On April 22, 2022, Canada Post will launch a new commemorative stamp to honour the legendary Salome Bey. Fans of the acclaimed singer know her as Canada’s First Lady of the Blues, but Bey’s legacy far exceeds the title.
Initially, Bey – who was born in 1933 in Newark, New Jersey – intended to become a lawyer. But after spending time studying law at Rutgers University, she decided to dedicate her life to performance where she felt she could make a greater impact on a larger number of people.
She began her musical career in the 1950s touring North America and Europe with her brother and sister as Andy Bey and the Bey Sisters. In the early 1960s – after meeting her future husband, Howard Matthews, in Toronto – she made Canada her home and went on to pursue a solo career.
The pair became leaders in the Black artist community, hosting local and touring performers in their home, which was always filled with music. It was here, in Canada, that Bey flourished creatively. She began writing songs, testing new boundaries and constantly evolving herself as an artist.
Writer, producer, director, mentor
Bey started appearing in musicals, such as the off-Broadway Love Me, Love My Children (Justine in Canada), for which she earned an Obie Award in 1972, and Broadway’s Tony Award–winning Your Arms Too Short to Box With God, which earned her and other performers a Grammy nomination for the original cast recording.
Among her many achievements, she wrote and starred in Indigo, a revue celebrating the history of Black music. Running from 1978 to 1980 to sold-out audiences, the show was a critical hit. It earned her two Dora Mavor Moore Awards, and was later brought to TV, airing on CBC in 1984. Featuring an all-Black cast, the show fulfilled her desire to create more meaningful opportunities for Black artists.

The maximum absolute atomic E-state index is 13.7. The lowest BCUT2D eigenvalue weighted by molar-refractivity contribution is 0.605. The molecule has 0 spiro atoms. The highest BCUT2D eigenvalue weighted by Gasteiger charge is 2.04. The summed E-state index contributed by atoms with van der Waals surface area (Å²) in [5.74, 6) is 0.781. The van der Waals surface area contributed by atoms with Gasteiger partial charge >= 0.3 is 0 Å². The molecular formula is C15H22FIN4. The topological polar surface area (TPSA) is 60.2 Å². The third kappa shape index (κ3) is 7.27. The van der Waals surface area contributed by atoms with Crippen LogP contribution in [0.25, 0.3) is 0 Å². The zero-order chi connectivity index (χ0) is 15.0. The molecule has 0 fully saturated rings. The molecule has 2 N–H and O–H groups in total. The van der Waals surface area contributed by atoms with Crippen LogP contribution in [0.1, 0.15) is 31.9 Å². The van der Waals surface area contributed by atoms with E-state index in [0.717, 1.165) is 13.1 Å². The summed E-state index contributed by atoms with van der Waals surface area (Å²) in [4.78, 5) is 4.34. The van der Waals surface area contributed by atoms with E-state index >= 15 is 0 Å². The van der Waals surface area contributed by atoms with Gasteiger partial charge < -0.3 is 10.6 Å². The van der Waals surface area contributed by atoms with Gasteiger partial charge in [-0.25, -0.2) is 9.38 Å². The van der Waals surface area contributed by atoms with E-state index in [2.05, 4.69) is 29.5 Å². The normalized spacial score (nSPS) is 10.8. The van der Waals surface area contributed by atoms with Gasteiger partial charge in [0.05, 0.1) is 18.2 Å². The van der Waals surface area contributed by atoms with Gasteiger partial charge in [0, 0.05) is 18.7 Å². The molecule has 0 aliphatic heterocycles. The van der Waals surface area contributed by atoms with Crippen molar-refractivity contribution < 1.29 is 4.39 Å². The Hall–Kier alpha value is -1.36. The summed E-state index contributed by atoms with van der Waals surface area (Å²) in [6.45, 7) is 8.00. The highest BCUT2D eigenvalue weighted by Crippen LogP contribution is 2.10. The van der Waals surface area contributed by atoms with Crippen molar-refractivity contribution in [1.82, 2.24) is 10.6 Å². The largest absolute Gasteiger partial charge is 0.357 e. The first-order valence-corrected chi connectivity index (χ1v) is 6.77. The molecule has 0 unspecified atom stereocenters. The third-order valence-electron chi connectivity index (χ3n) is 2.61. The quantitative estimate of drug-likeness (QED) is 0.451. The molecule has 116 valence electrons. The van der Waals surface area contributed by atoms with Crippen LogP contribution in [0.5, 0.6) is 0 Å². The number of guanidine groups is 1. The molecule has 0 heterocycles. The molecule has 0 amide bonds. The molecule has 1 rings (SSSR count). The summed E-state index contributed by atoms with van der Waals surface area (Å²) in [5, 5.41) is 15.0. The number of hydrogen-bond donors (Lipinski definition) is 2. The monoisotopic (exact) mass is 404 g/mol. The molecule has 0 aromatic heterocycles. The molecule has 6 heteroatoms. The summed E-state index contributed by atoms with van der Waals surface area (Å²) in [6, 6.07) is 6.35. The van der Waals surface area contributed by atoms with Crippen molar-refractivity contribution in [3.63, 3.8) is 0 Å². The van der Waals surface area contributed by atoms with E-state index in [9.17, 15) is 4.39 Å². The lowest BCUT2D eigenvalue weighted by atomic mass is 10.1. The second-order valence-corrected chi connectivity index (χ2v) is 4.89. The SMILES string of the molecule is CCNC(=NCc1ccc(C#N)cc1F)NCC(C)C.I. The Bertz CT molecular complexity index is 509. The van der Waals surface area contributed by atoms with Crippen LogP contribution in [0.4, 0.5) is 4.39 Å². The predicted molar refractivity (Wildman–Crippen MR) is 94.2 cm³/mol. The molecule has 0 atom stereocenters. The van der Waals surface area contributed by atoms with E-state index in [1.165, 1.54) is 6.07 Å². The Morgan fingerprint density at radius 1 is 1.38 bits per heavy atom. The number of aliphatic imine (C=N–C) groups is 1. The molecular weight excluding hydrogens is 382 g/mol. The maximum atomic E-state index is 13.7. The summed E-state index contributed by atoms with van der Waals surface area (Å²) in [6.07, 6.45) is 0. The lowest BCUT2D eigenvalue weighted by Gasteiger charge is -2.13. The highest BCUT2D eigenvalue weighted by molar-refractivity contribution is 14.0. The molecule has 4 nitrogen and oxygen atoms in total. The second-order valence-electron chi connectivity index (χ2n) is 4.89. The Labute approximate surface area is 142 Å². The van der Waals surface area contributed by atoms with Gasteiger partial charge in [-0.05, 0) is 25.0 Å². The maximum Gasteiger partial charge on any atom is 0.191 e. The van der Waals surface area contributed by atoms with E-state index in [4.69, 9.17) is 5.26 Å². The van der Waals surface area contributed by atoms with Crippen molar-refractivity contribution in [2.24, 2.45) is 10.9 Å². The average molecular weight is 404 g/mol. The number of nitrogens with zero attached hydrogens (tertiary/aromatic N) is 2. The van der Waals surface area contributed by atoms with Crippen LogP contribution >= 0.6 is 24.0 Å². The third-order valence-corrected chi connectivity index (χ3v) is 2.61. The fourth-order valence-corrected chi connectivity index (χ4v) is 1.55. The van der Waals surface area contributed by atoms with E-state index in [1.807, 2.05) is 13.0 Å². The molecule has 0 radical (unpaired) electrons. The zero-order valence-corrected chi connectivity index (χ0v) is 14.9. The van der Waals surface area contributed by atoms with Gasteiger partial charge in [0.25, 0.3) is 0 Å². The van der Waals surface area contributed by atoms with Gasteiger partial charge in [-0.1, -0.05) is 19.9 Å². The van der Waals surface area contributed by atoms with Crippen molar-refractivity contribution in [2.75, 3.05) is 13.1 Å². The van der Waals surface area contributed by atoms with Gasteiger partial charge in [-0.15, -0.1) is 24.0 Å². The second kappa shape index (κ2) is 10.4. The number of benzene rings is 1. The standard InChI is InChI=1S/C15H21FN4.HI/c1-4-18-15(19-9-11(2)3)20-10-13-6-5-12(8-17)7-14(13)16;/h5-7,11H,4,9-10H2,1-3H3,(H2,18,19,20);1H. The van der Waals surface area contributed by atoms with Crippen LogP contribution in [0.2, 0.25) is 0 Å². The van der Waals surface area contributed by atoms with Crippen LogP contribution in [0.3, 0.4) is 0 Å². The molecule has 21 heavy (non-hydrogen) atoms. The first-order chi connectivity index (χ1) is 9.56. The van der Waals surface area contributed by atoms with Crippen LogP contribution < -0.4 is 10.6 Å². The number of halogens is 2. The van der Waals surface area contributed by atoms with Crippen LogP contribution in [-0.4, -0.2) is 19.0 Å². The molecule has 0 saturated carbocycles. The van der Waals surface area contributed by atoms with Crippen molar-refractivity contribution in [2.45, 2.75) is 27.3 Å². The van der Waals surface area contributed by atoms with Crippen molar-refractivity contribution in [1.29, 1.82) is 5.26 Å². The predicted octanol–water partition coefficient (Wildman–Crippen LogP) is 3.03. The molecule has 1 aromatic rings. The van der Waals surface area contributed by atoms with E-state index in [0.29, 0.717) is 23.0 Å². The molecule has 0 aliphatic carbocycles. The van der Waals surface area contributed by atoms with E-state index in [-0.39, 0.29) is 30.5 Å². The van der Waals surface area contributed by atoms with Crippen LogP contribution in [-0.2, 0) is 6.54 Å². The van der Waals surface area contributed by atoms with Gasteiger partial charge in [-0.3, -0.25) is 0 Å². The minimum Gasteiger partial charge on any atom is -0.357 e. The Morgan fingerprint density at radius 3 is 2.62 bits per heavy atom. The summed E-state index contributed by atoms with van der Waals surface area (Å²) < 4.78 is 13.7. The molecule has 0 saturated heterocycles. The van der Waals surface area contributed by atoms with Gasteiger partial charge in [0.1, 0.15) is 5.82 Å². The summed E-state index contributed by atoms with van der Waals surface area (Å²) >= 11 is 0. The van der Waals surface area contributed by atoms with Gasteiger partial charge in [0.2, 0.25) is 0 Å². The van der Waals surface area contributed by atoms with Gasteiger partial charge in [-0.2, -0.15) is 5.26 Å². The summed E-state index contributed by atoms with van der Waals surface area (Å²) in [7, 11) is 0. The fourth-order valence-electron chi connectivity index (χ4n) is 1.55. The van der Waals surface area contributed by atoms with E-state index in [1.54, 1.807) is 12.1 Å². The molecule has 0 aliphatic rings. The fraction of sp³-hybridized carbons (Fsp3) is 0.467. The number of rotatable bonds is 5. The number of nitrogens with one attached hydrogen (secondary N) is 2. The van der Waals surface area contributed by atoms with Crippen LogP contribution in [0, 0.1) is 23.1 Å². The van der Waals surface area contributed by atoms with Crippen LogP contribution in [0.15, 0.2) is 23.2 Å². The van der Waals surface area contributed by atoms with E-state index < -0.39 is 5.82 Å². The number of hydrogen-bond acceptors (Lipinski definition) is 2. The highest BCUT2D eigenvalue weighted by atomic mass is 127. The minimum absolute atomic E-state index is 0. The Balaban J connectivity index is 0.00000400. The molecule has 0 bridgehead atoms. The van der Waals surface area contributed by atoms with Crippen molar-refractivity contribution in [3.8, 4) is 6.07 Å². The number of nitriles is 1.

“I ended up doing several different pieces in Indigo and I just felt like wow she really loves what I do. She made me feel exceptional and that I had the talent and ability to perform these works,” says four-time Juno Award Winner, Vocalist Billy Newton-Davis. “She instilled that in me, that I was worthy.”
After Indigo, Bey went on to write more theatre productions. She wrote and starred in Shimmytime (1983) about American performer Ethel Waters, and she wrote and directed Madame Gertrude (1985) about blues legend Ma Rainey.
Her beloved children’s musical Rainboworld – which in 1988 was performed at the Young People’s Theatre – featured a cast of more than 40 children. Many in the diverse young cast got their first taste of performing through the show and Bey thrust herself into a mentoring role. Several of the performers would go on to have successful careers in the arts.
“I remember being enthralled by this woman who was so comfortable in her, for lack of a better term, in her Blackness,” says Toronto singer Divine Brown, who as a youth was part of the Rainboworld cast. “As a young aspiring singer and actor just wanting to be on stage, what Salome provided for me was hope and confidence… She had so much to give.”
Throughout her career, Bey continued singing for audiences. From blues to jazz to pop, she sang at festivals and concerts, in clubs, and on TV and radio. She also released several solo albums and appeared on recordings with the likes of jazz pianist Horace Silver and composer/pianist Galt MacDermot. She later performed with her daughters, TUkU and SATE, along with other musicians as Salome Bey and the Relatives.
Awards and giving back
Always willing to contribute to charitable initiatives, Bey participated in the charity single “Tears Are Not Enough” in support of Ethiopian famine relief in 1985 and was also a member of Artists Against Racism. She was a key organizer of and songwriter for the 1986 Toronto Arts Against Apartheid Festival – the event, which was attended by the then Bishop Desmond Tutu, was held to protest apartheid in South Africa and to raise funds for local Toronto charities.
Over her career, Bey received several awards and honours, including a Toronto Arts Award (1992), the Dr. Martin Luther King Jr. Achievement Award from Montréal’s Black Theatre Workshop (1996) and the Queen Elizabeth II Diamond Jubilee Medal (2012). In 2005, she became an Honorary Member of the Order of Canada, and in 2021 was inducted into Canada’s Walk of Fame.
Salome Bey passed away August 8, 2020, in Toronto.
Canada Post celebrates the incomparable Salome BeyAvailable now